Technology's vast reach has by no means always enriched our lives, as each of us who has ever been startled by a beeping pager can attest. There are, however, some astonishingly effective computer training applications that redefine the learning process (see test on this page) and help older workers stay competitive (Page 12).
The men and women who bring us these electronic marvels, however, often struggle o communicate with ordinary mortals. Writer James Bates comes to the rescue with a report on how to teach techies to talk turkey (Page 12).
Ms. Work Wise
Readers of the Careers section first met Ms. Work Wise last November when the etiquette-savvy fictional character created by our readers joined real-life columnist Judith Martin (a.k.a. "Miss Manners") to address problems related to rudeness in the workplace. Ms. Work Wise returns in this issue to introduce stories on different types of training and will continue to appear as a voice in careers.
Not long ago, there was one right way to learn: sitting straight up under bright lights with both feet on the floor. Book on the left, paper on the right. No music, no talking, no chewing gum.
Students who couldn't adapt to that learning style were eventually forced out of class. Students who excelled at it often became teachers--and carried on the tradition. But lately, in part because of advances in technology, our perception of the study process has changed.
"If we've learned anything in the last 20 years, it's that there is no 'right way' to learn, says lifelong teacher Theodora "Teddi" Baer, now manager of learning technologies and services at AlliedSignal Federal Manufacturing & Technologies/New Mexico.
People learn better when they do it on their own terms, and nothing in the history of teaching has offered students the chance to control the process as much as computer-based training. Trainees can hunt for the information they want, graze a bit, take side trips, slow down or speed up, and have some fun in the process.
Of course, not every teaching situation lends itself to computer-based training, often referred to as CBT. It does have some pronounced limitations. How much do you know about what works and what doesn't? Take this true-false exam and and find out.
1. Internet or intranet training is being embraced by managers because it is fast.
2. One reason computer training courses are popular with managers is that they are inexpensive to produce.
3. An online training curriculum can be modified and distributed with ease.
4. Adult trainees prefer to absorb information in a linear pattern, proceeding from A to Z at their own pace.
5. It is most effective to train employees with similar job descriptions at the same time.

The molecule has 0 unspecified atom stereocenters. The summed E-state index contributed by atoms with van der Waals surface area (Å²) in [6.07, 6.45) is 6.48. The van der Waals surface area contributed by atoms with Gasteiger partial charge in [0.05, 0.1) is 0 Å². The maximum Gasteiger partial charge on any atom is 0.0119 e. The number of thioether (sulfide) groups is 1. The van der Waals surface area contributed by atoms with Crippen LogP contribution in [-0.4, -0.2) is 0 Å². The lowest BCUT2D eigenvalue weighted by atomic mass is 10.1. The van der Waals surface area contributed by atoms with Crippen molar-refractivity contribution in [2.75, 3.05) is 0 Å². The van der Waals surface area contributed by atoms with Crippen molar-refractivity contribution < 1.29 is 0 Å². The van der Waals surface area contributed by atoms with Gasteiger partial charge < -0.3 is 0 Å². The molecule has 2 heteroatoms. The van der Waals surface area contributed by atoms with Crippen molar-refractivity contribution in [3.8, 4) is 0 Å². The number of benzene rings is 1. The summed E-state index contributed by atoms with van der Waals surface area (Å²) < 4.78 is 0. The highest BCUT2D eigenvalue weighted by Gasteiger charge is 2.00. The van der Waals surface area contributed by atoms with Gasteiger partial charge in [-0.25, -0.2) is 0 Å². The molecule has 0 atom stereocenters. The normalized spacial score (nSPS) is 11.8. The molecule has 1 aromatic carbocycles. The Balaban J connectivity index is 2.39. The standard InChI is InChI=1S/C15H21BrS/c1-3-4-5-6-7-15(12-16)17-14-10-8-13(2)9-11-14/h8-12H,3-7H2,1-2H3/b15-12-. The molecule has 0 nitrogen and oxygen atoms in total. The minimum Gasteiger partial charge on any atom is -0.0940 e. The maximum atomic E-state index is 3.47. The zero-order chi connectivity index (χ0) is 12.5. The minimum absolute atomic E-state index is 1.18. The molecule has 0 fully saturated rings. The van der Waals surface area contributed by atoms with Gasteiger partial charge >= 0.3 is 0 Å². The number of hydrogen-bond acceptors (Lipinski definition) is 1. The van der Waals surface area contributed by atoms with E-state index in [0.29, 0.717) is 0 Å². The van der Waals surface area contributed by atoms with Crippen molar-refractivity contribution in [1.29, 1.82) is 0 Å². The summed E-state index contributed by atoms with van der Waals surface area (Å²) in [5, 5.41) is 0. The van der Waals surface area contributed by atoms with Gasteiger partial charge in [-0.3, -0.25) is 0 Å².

6. Computers are great for to use for retraining employees.
7. The art of sales negotiation can now be taught well via computer.
8. Training in the use of new products is a prime CBT application.
9. Directors of training at large American corporations expect online training will soon account for half of the training being done.
10. Trainers look forward to the day when humans will no longer be required in the corporate classroom.
1. False. Online training has many advantages, but speed isn't one of them. Self-contained computer programs on CD-ROMs are able to display content much faster.
2. False. Custom-designed CBT software can easily cost $20,000 to $100,000 for one hour of training content, says Kevin Kruse, president of Green Brook, N.J.-based Advanced Consulting. The high-end product comes with heavy audio and video components along with the special effects that make it more entertaining: 3-D virtual worlds built around original artwork, perhaps including an adventure or mystery game with animated sequences.
3. True. This is a huge advantage for a widespread operation. Managers can keep course materials in one place and update contents within minutes as circumstances change. Trainees can dial in from anywhere and see the latest version.
4. False. Adults prefer to proceed at their own pace, all right, but usually not in a linear fashion. Computers allow trainees to learn based on their own experience with the material. They can skip past the step-by-step part of a course and hear the "tips" first if they want. They can back up and skim over steps one, two and three that they already understand, then slow down and take their time with new information.
At AlliedSignal, trainees can also choose among several formats as they sit at their computers: animation, videos, still pictures, charts and graphics.
"We have as many variables as we can afford to give," Baer says. "People work better when they learn to work on their own terms."
5. False. While group learning may be expedient when everyone is about to get a new task, most company developments happen incrementally, and people who don't immediately use a new skill will soon forget it. Computers offer just-in-time training.